Screen Test

The BBC’s TV programme schedules for Saturday 4 August were depressing for what they omitted. On the first day of the new football season, there was neither Final Score nor Match of the Day. With what by common consent was the conclusion of the most dramatic Test Match since the last most dramatic Test Match, there was of course no cricket at all.
The absence of any football coverage is presumably explained by the fact that the Premier League doesn’t start until next weekend. So that’s a single upright finger from the British Broadcasting Corporation to all fans of English clubs outside the Premier League and of other British clubs outside Wales.
There was one forlorn hope. An inexplicable break in the published BBC1 schedule at 4.45pm separated European Championships 2018 from European Championships 2018. The witching hour for football supporters begins at 4.45pm. In the event, nothing happened at 4.45pm apart from Chris Hoy talking engagingly about his early career. While the football results could have been screened, the BBC showed the Women’s 800 metre Breaststroke Final, 16 lengths, with no British interest, for eight minutes plus. How long does it take to read the football results? Five minutes? Meanwhile on BBC2, Flog It! began on time.
Where cricket is concerned, the BBC threw in the towel a long time ago. It talks a good game. The fetish object that is Test Match Special sits smugly on the pedestal sustained by the rest of the corporation. On Radio 5 Live, the pretence that people might actually prefer their sport without moving pictures is repeated daily, many times, as if that might eventually make it true.
The results are dispiriting. The BBC becomes a cheerleader for events that other broadcasters will screen. In a hole and continuing to dig, it surely drums up interest in subscriptions to BT and Sky. Carried away by its own enthusiasm, it loses a sense of perspective: how can a Test Match be a ‘classic’ when only two of the four possible outcomes are available by tea on the third day? And perversely, in its news bulletins, it subsequently broadcasts spoilers.
Online, by contrast, its sports service is comprehensive. Football scores are automatically refreshed, details of individual games are available and ‘virtual’ league tables are updated to reflect, pointlessly, fluctuating fortunes. (This service may not be entirely reliable: the Oldham v Milton Keynes fixture had apparently not kicked off by 3.11pm. Meanwhile, MK Dons had gone up 0-1 from a penalty.) In the red-ball game, cricket scores are updated ball-by-ball.
Perhaps this is how sport will be ‘consumed’ from now on: live, on television, only for those able to afford the appropriate subscription (or canny enough to find a streaming portal); or verbal/textual, regularly updated and free. If the latter, it’s almost a return to the early days of ‘live’ Ashes Test Match commentaries. In the 1930s, audiences in Australia listened through the night to ‘live’ wireless broadcasts put together ball-by-ball from cables. It’s Teletext all over again. It doesn’t feel like progress. It feels as if supporters of second-class clubs are second-class citizens.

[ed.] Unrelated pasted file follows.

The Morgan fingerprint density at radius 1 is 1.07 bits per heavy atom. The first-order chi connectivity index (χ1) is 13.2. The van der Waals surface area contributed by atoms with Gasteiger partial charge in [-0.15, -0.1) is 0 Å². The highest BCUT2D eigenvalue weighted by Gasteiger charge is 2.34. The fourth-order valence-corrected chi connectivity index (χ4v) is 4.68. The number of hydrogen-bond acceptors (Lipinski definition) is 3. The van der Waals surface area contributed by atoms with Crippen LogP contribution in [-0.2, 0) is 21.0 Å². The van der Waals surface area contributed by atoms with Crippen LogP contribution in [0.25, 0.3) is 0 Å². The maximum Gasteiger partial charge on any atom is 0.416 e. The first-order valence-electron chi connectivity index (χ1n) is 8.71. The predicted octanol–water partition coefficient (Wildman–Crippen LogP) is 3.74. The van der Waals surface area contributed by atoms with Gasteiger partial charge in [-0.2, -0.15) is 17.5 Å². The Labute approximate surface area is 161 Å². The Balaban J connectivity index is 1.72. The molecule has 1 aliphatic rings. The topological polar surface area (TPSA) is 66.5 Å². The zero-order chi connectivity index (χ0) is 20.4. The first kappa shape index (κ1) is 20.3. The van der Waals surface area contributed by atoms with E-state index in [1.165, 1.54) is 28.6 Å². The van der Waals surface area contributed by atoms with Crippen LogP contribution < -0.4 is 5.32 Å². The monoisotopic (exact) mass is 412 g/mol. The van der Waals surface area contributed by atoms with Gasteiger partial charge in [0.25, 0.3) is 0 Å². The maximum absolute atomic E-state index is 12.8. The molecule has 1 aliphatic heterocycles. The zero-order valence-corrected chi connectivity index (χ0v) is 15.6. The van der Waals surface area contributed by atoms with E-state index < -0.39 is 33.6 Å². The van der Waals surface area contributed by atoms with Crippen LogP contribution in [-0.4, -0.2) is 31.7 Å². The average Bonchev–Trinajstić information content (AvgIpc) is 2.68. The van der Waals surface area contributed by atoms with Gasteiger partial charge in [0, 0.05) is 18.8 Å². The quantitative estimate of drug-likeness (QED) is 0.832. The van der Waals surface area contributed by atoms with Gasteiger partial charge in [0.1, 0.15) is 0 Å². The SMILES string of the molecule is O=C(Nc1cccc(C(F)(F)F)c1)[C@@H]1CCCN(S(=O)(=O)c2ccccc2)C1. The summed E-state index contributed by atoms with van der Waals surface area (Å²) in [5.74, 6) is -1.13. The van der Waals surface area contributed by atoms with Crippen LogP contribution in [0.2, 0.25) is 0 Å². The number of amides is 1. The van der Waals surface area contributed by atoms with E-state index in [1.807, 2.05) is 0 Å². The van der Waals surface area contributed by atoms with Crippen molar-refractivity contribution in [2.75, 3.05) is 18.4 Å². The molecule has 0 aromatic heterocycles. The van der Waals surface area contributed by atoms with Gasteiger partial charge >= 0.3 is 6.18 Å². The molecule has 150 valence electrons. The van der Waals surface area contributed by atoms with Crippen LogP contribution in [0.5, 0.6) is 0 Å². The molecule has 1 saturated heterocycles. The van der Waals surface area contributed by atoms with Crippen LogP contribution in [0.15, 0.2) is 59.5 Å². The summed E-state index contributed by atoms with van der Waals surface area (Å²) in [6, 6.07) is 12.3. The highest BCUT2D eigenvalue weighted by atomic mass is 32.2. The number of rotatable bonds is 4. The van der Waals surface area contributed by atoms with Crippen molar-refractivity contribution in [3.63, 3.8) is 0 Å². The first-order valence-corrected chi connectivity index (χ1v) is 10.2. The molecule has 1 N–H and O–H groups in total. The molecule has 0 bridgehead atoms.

Humble origins

The main aim of Towns of Two Halves is to encourage you to go and take a look at places that you might never have considered. All those towns have something to offer.

But the football is the common denominator and it needn’t be the lowest. As England’s success in the World Cup demonstrates, a trip to somewhere obscure might give you a glimpse of the football stars of tomorrow.

The goalkeepers in the squad are the most exotic examples. Over the past five years you could have gone to Darlington, Alfreton, Burton Albion, Carlisle, Bradford City or Preston North End and seen Jordan Pickford between the sticks. His back-up Nick Pope was even more widely travelled: Bury Town, Welling, Cambridge United, Aldershot, York City and Bury. Jack Butland confined himself largely to the Midlands and Yorkshire; he played for Birmingham, Cheltenham, Stoke, Barnsley, Leeds and Derby before moving to Stoke.

Of the outfield starting XI, Dele Alli’s origins are probably the humblest at Milton Keynes Dons. But five years ago you might have seen Harry Kane turning out on loan with Millwall and Norwich; John Stones was still at Barnsley, Harry Maguire was at Sheffield United in League 1 and Jesse Lingard had a spell on loan with Birmingham City.

How will you know you’re watching a star of the future? You probably need to talk to the home fans. Dele Alli was among the scorers when MK Dons put seven past Oldham in 2014. I had no idea I was watching a World Cup warrior of the future. Besides, Geoffrey Boycott’s grandmother batting with a stick of rhubarb could have scored against Oldham that day. But Tottenham signed him just three months later, so somebody clearly knew.

It’s a little like watching bands on the way up. You see people you’ve never heard of playing in the back room of a pub. Sometimes you only know they’re special with hindsight, and with the perspective that comes from kissing a large number of frogs. But it does mean that there’s always a good reason to go, just in case…

Martin Defender

Do football fans reads books? Maybe not, according to excellent BBC pundit Martin Keown (…/world-cup-england-v-sweden-…). On the other hand the wonderful Pat Nevin said on Radio 5 Live yesterday that the France/Belgium match was “the football intellectual’s semi-final”. As a book for football fans (and anyone else who reads books), Towns of Two Halves is with Pat – and with Rachel Burden, who introduced him in a momentary lapse of concentration as ‘Pat Winger’.